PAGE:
Clicking over to these “Page” tabs will give you a list of the top link grossing pages per site, from largest to smallest.
Typically the home page will be number one. The top linked pages feature is absolutely great for quickly finding previous wins and shedding a little light on what might work well and prove linkable within a vertical.
I’ve also found it to be an absolutely great metric to break down competitor wins – you can see what resources they’ve created that have resulted in high link counts, and use that to brainstorm resource creations of your own.
7. Link Quality
This is the time I spend manually clicking around, exploring links, and simply checking everything out. Usually it’s only a thirty minute endeavor to make sure I’m working beyond the tools, and have truly dived into some of the data.
Sure, it’s nice to have various tools helping you understand a website’s link portfolio, but in all honesty if you’re not spending some time manually examining links yourself, you’re missing the point.
Here’s what I generally look at when checking out link quality:
- Relevance – including the site, page, and link.
- The domain author/Page Rank of the site and the page authority/Page Rank of the page (assuming the relevance checks out).
- The placement of the link – natural versus shoe-horned, helpful for the user versus obvious link building, etc.
- The anchor text.
- The overall believability of the link – how editorial does it seem?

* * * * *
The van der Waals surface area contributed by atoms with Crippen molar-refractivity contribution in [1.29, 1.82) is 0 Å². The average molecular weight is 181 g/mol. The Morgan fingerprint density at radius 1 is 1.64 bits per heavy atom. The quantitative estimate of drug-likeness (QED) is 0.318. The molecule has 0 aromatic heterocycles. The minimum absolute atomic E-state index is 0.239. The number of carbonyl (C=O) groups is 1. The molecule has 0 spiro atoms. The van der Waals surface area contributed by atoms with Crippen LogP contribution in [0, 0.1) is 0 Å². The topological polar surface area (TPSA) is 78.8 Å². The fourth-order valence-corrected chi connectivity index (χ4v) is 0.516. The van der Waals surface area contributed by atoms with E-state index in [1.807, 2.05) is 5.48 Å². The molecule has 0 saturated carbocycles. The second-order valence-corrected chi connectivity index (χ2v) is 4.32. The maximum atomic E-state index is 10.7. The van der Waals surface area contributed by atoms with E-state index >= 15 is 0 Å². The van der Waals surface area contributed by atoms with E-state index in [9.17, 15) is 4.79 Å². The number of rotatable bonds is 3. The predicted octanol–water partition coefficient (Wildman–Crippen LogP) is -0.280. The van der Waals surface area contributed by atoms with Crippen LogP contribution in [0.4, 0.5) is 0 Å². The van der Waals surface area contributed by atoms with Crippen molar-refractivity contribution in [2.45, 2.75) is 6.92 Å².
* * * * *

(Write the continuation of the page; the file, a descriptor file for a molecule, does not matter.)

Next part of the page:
As you spend time working on link building campaigns and examining backlinks you’ll find there’s a natural instinct that lets you know when a link is good and when a link is bad. Obviously, spam itself is easily identifiable. Link sense can develop well beyond that, however, and help you find suspicious links that can fool tools. Often we refer to this as the smell test – because you know when a link stinks.
Taking this All to Excel
All of this data from each tab can be exported into excel as CSVs for further revelations and extrapolations. This gets a bit more advanced, but is a must if you’re going to be doing a comparison of multiple sites, or wish to do a competitive analysis with your site and a competitor.
Here’s a great guide on competitor backlink analysis in Excel. Here’s another advanced guide using Open Site Explorer and link intersect – definitely worth a read if you’re looking to learn competitive analysis. And finally, three phenomenal Excel spreadsheets for link analysis.
There are many guides that can walk you through how to export this data, combine each into an Excel spreadsheet, and even do a competitive analysis.
It’s definitely worth exploring, but a bit more than I can go into detail here. It’s also a bit more advanced, so make sure you’re comfortable with backlink audits and analysis before you being exporting it all to Excel and playing around.
Backlink analysis is one of the first skills you should learn as a budding SEO practitioner and link builder. Being able to confidently dive into your website’s (or a competitor’s) link profile will help you learn more about the SEO industry and gain much needed experience.
For basic analysis, you should be looking at:
- Total number of links
- Number of unique domains
- Linking domains vs total links
- Anchor text usage and variance
- Fresh/incoming links
- Page performance
- Link quality
There are so many possible opportunities for insight within a backlink analysis. You can learn:
- Competitor’s link building strategies
- Competitor’s top performing resources
- Underutilized link opportunities with your own site
- Viable link strategies within your industry
- Over-optimized anchor text
- Links that need to be removed
So go get your hands dirty and dive into your first backlink analysis today!